A mortgage-securities hedge fund suspends redemptions


By Vikas Bajaj
The New York Times
Wednesday, July 4, 2007


In another sign that troubles in the mortgage market are spreading, a prominent hedge fund that specializes in bonds backed by home loans has suspended redemption requests by investors.

The Horizon ABS Fund managed by John Devaney, a well-known trader of asset-backed securities who is based in Florida, said yesterday that it made the decision to block withdrawals after one investor who accounted for about a quarter of its $650 million in assets sought to leave the fund.

The move comes on the heels of a near collapse of two Bear Stearns hedge funds, which, like Mr. Devaney's fund, invested in complex mortgage securities that do not trade frequently and can be hard to value. Bear Stearns was forced to lend $1.6 billion to one of the two funds after investors sought to withdraw funds and lenders to the funds demanded that managers raise more capital to make up for a drop in market value.

Mr. Devaney's firm, United Capital Markets, said it did not face margin calls and that it had $145 million in cash to meet any demands from its lenders. The firm uses Merrill Lynch as its prime broker. Merrill seized about $800 million in mortgage securities from the Bear Stearns funds.

The fund's borrowings stand at about 1 1/2 times its assets, considerably below the 10 times leverage used by one of the two Bear Stearns funds, according to someone briefed about the fund but not authorized to speak publicly about it.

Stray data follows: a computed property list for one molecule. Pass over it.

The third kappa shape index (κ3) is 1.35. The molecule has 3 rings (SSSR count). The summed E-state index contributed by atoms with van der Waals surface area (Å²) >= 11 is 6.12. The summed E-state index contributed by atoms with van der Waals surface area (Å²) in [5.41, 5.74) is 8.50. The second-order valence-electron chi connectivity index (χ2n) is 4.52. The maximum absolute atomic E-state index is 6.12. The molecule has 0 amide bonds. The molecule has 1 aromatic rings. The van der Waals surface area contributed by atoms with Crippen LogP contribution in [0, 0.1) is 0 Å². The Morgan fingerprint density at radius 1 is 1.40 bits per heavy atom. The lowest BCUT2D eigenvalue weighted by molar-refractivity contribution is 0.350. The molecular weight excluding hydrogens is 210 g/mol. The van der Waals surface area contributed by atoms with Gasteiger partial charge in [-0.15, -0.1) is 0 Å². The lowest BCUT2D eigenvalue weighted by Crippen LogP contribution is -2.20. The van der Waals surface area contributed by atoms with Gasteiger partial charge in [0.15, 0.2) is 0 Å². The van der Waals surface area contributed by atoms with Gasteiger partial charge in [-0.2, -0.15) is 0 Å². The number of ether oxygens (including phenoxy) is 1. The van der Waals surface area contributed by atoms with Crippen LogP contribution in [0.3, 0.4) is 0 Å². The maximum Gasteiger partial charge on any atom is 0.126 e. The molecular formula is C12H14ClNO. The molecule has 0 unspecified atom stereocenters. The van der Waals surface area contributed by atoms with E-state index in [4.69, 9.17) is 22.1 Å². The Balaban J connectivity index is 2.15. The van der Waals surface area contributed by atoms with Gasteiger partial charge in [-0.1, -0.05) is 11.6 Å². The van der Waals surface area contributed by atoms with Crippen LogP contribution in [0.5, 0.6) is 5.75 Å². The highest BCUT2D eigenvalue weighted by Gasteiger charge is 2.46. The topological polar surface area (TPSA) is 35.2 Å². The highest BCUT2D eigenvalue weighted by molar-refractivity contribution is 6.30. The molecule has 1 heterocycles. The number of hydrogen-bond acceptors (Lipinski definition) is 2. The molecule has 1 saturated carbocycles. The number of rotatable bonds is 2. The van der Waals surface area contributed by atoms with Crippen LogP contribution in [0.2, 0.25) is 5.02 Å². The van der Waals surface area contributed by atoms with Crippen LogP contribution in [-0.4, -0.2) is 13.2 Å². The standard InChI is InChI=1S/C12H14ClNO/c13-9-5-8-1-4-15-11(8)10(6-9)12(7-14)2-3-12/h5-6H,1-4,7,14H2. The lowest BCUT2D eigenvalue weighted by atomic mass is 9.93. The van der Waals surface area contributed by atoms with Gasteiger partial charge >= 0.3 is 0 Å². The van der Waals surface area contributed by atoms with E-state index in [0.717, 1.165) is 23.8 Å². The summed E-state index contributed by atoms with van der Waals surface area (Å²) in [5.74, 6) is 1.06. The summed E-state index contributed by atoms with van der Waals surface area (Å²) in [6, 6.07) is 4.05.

The Horizon fund allows investors to redeem their stakes in the fund once a quarter with 90 days' notice, a common practice among hedge funds. It appears that the investor who sought to redeem did so after the fund declined by 2.9 percent in May and 2.2 percent in April, according to data compiled by Bloomberg News. The fund was up about 40 percent last year.

The firm said it expected to be down again in June and for the full year. A sizable number of the firm's bonds and derivatives that track subprime bonds were sold last month to raise cash and lower the amount of its debt, in anticipation of redemption requests.

United Capital said it suspended redemptions because it did not want to be forced to liquidate its holdings at a time when the market for such securities was depressed. "We expect to resume processing these redemptions as soon as is prudent, which we hope will be in the very near term," the firm said in its statement.

Mr. Devaney declined to comment through a spokesman.

At 37, Mr. Devaney has established a reputation as a shrewd buyer of distressed bonds. His lavish parties at industry conferences have earned him a measure of celebrity in the world of structured finance. At an industry conference early this year, he seemed to predict a collapse in the market for securities backed by mortgages to people with weak, or subprime, credit.

One analyst, Mark H. Adelson of Nomura Securities in New York, said the redemption requests at Mr. Devaney's funds and others reflected the increasing skittishness of investors at a time when defaults are rising but many bonds have not yet experienced actual losses.

"The whole environment is just so strange," he said. "It puts us all of us into unfamiliar territory."

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